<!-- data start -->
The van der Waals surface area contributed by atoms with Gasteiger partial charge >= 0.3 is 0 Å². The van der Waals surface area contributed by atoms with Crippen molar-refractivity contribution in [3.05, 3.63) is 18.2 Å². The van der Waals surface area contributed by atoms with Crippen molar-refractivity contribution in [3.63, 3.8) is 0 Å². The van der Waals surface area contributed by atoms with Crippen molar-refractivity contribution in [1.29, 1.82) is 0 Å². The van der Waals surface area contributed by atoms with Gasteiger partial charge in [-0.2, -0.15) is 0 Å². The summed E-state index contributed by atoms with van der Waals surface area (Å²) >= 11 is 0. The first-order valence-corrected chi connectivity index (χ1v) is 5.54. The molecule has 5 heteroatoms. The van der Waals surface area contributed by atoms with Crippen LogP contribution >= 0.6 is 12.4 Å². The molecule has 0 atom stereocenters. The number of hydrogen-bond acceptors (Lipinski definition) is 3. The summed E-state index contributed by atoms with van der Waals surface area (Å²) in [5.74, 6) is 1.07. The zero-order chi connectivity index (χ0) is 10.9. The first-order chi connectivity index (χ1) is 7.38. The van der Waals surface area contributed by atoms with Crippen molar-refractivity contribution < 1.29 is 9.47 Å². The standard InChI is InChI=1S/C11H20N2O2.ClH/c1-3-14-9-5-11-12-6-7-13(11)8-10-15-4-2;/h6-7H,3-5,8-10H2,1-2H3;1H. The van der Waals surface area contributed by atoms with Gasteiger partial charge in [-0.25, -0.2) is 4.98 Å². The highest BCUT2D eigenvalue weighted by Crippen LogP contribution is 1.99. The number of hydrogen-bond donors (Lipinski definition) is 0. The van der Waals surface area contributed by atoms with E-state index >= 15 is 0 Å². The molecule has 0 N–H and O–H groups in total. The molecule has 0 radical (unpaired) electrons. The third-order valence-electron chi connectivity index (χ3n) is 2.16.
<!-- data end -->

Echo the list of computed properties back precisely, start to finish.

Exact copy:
The van der Waals surface area contributed by atoms with Gasteiger partial charge >= 0.3 is 0 Å². The van der Waals surface area contributed by atoms with Crippen molar-refractivity contribution in [3.05, 3.63) is 18.2 Å². The van der Waals surface area contributed by atoms with Crippen molar-refractivity contribution in [3.63, 3.8) is 0 Å². The van der Waals surface area contributed by atoms with Crippen molar-refractivity contribution in [1.29, 1.82) is 0 Å². The van der Waals surface area contributed by atoms with Gasteiger partial charge in [-0.2, -0.15) is 0 Å². The summed E-state index contributed by atoms with van der Waals surface area (Å²) >= 11 is 0. The first-order valence-corrected chi connectivity index (χ1v) is 5.54. The molecule has 5 heteroatoms. The van der Waals surface area contributed by atoms with Crippen LogP contribution >= 0.6 is 12.4 Å². The molecule has 0 atom stereocenters. The number of hydrogen-bond acceptors (Lipinski definition) is 3. The summed E-state index contributed by atoms with van der Waals surface area (Å²) in [5.74, 6) is 1.07. The zero-order chi connectivity index (χ0) is 10.9. The first-order chi connectivity index (χ1) is 7.38. The van der Waals surface area contributed by atoms with Crippen molar-refractivity contribution < 1.29 is 9.47 Å². The standard InChI is InChI=1S/C11H20N2O2.ClH/c1-3-14-9-5-11-12-6-7-13(11)8-10-15-4-2;/h6-7H,3-5,8-10H2,1-2H3;1H. The van der Waals surface area contributed by atoms with Gasteiger partial charge in [-0.25, -0.2) is 4.98 Å². The highest BCUT2D eigenvalue weighted by Crippen LogP contribution is 1.99. The number of hydrogen-bond donors (Lipinski definition) is 0. The van der Waals surface area contributed by atoms with E-state index >= 15 is 0 Å². The molecule has 0 N–H and O–H groups in total. The molecule has 0 radical (unpaired) electrons. The third-order valence-electron chi connectivity index (χ3n) is 2.16.